Statement from Minister Paradis: World AIDS Day
December 1, 2013
Around the world, more than 35 million people are living with HIV/AIDS—95 percent of them in low- and middle-income countries. Of the 6,300 new HIV infections that occurred every day in 2012, approximately 5,500 were adults. A remarkable 39 percent of them were between 15 and 24 years old, and nearly half were women, compounding the gender inequality and discrimination that continue to hobble national efforts to scale up HIV services to those people most in need.
At the 2010 Muskoka Summit, Canada joined other G-8 member states in reaffirming its commitment to coming "as close as possible" to universal access to prevention, treatment and care for people living with HIV/AIDS, as part of developing-country-led efforts to achieve this objective. In 2011, UN member states agreed to a 2015 target of reaching 15 million people with HIV treatment in recognition of the severity of the global HIV/AIDS epidemic and its impact.
Canada is a long-standing and active player in the global HIV/AIDS response. Since 2001, Canada has contributed more than $1.5 billion to the Global Fund to Fight AIDS, Tuberculosis and Malaria. With contributions from Canada and other donors, Global Fund programs provide antiretroviral therapy to 5.3 million people living with HIV in developing countries. Canada has also been a strong supporter of the Joint United Nations Program on HIV/AIDS (UNAIDS) since it began in 1996.
Recent figures from UNAIDS show that by the end of 2012, 9.7 million people in low- and middle-income countries had access to antiretroviral therapy—an increase of nearly 20 percent in just one year. Compared to 2001, there was an astounding 33-percent drop in the number of new infections among adults and children combined, including a 52-percent reduction in new HIV infections among children. These decreases are due to sustained efforts to improve access to effective treatments, strengthen health systems, and deliver preventative programs and public awareness campaigns.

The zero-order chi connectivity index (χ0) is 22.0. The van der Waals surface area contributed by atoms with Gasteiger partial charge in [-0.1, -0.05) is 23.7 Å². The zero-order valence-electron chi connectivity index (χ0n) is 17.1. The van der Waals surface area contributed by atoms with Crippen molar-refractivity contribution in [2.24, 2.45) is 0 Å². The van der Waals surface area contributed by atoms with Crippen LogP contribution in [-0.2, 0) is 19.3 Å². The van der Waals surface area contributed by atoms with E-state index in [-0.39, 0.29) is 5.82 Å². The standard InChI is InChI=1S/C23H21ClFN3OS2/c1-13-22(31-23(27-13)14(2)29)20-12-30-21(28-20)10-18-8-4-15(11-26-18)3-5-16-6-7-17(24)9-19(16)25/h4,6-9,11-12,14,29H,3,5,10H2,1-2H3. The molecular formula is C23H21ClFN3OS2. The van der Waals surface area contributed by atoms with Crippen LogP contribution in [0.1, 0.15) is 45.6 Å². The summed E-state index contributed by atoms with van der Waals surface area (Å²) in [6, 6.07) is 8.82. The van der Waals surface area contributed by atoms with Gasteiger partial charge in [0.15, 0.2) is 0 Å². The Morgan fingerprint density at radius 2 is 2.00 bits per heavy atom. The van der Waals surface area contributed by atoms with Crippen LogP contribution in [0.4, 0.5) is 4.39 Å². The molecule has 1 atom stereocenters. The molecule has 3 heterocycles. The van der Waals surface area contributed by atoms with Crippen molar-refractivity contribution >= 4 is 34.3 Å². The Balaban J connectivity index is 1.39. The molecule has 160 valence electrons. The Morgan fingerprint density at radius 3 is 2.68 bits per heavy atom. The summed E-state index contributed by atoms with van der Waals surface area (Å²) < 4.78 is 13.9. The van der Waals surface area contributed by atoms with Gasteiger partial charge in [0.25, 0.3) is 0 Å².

Canada is also involved in the prevention of mother-to-child HIV transmission, as part of maternal, newborn and child health. In Tanzania, 71 percent of HIV-positive pregnant women now have access to treatment, which prevents transmission to their babies—a sharp increase of more than 34 percent in 2008.
In partnership with the Bill & Melinda Gates Foundation, the Government of Canada supports the Canadian HIV Vaccine Initiative—a $139-million initiative to help develop an affordable and globally accessible HIV vaccine and prevent the transmission of HIV between mothers and their children. Canada is helping to leverage research, advanced technology, and innovation to develop an effective vaccine.
On World AIDS Day, I am proud to say that Canada remains committed to working with our partners and developing countries to combat HIV/AIDS around the world to continue building on the remarkable progress we have made over the last few years.
Minister of International Development and Minister for La Francophonie
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